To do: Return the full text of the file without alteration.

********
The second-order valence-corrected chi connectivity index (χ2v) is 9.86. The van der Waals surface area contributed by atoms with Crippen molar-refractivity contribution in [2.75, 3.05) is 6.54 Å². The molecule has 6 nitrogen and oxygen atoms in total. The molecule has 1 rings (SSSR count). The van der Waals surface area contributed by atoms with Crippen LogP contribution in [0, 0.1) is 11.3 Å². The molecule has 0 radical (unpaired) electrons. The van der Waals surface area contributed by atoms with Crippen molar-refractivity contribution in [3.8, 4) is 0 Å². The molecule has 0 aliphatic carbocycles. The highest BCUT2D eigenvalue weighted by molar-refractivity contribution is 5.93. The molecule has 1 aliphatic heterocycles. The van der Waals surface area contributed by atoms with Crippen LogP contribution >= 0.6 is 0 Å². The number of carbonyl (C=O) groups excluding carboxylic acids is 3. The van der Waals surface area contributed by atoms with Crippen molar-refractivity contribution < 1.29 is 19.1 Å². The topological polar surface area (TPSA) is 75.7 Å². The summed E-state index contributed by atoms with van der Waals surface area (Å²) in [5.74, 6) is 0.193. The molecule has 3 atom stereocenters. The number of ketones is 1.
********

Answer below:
The second-order valence-corrected chi connectivity index (χ2v) is 9.86. The van der Waals surface area contributed by atoms with Crippen molar-refractivity contribution in [2.75, 3.05) is 6.54 Å². The molecule has 6 nitrogen and oxygen atoms in total. The molecule has 1 rings (SSSR count). The van der Waals surface area contributed by atoms with Crippen LogP contribution in [0, 0.1) is 11.3 Å². The molecule has 0 radical (unpaired) electrons. The van der Waals surface area contributed by atoms with Crippen molar-refractivity contribution in [3.8, 4) is 0 Å². The molecule has 0 aliphatic carbocycles. The highest BCUT2D eigenvalue weighted by molar-refractivity contribution is 5.93. The molecule has 1 aliphatic heterocycles. The van der Waals surface area contributed by atoms with Crippen LogP contribution >= 0.6 is 0 Å². The number of carbonyl (C=O) groups excluding carboxylic acids is 3. The van der Waals surface area contributed by atoms with Crippen molar-refractivity contribution < 1.29 is 19.1 Å². The topological polar surface area (TPSA) is 75.7 Å². The summed E-state index contributed by atoms with van der Waals surface area (Å²) in [5.74, 6) is 0.193. The molecule has 3 atom stereocenters. The number of ketones is 1.